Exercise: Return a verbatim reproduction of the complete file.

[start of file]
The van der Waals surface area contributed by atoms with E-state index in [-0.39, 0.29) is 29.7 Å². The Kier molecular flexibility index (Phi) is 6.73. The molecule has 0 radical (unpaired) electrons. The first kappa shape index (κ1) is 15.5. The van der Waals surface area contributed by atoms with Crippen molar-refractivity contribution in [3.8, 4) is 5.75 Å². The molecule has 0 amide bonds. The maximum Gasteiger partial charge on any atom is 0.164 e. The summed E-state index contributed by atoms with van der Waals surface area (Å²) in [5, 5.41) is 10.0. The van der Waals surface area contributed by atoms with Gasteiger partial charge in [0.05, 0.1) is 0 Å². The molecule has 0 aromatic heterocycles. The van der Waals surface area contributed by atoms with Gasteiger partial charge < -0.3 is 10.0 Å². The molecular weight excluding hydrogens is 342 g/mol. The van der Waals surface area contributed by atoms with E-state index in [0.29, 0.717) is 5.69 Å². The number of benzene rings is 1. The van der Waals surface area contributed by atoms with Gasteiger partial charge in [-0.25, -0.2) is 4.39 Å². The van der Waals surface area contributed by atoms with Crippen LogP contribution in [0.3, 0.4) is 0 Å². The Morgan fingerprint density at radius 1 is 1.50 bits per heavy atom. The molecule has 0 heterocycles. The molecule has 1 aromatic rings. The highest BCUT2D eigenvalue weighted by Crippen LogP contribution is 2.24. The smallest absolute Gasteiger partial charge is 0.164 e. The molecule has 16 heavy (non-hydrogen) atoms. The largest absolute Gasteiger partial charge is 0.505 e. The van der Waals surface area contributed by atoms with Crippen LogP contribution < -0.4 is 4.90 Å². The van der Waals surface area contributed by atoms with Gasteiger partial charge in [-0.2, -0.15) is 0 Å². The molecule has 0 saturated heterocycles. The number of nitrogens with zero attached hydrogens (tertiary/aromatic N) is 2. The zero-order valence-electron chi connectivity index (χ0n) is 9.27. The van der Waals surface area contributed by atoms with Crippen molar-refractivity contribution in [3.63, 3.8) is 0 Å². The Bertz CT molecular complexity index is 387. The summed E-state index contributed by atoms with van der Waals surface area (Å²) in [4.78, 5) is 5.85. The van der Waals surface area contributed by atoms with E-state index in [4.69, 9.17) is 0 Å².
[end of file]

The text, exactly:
The van der Waals surface area contributed by atoms with E-state index in [-0.39, 0.29) is 29.7 Å². The Kier molecular flexibility index (Phi) is 6.73. The molecule has 0 radical (unpaired) electrons. The first kappa shape index (κ1) is 15.5. The van der Waals surface area contributed by atoms with Crippen molar-refractivity contribution in [3.8, 4) is 5.75 Å². The molecule has 0 amide bonds. The maximum Gasteiger partial charge on any atom is 0.164 e. The summed E-state index contributed by atoms with van der Waals surface area (Å²) in [5, 5.41) is 10.0. The van der Waals surface area contributed by atoms with Gasteiger partial charge in [0.05, 0.1) is 0 Å². The molecule has 0 aromatic heterocycles. The van der Waals surface area contributed by atoms with Gasteiger partial charge < -0.3 is 10.0 Å². The molecular weight excluding hydrogens is 342 g/mol. The van der Waals surface area contributed by atoms with E-state index in [0.29, 0.717) is 5.69 Å². The number of benzene rings is 1. The van der Waals surface area contributed by atoms with Gasteiger partial charge in [-0.25, -0.2) is 4.39 Å². The van der Waals surface area contributed by atoms with Crippen LogP contribution in [0.3, 0.4) is 0 Å². The Morgan fingerprint density at radius 1 is 1.50 bits per heavy atom. The molecule has 0 heterocycles. The molecule has 1 aromatic rings. The highest BCUT2D eigenvalue weighted by Crippen LogP contribution is 2.24. The smallest absolute Gasteiger partial charge is 0.164 e. The molecule has 16 heavy (non-hydrogen) atoms. The largest absolute Gasteiger partial charge is 0.505 e. The van der Waals surface area contributed by atoms with Crippen LogP contribution < -0.4 is 4.90 Å². The van der Waals surface area contributed by atoms with Gasteiger partial charge in [-0.2, -0.15) is 0 Å². The molecule has 0 saturated heterocycles. The number of nitrogens with zero attached hydrogens (tertiary/aromatic N) is 2. The zero-order valence-electron chi connectivity index (χ0n) is 9.27. The van der Waals surface area contributed by atoms with Crippen molar-refractivity contribution in [3.63, 3.8) is 0 Å². The Bertz CT molecular complexity index is 387. The summed E-state index contributed by atoms with van der Waals surface area (Å²) in [4.78, 5) is 5.85. The van der Waals surface area contributed by atoms with E-state index in [4.69, 9.17) is 0 Å².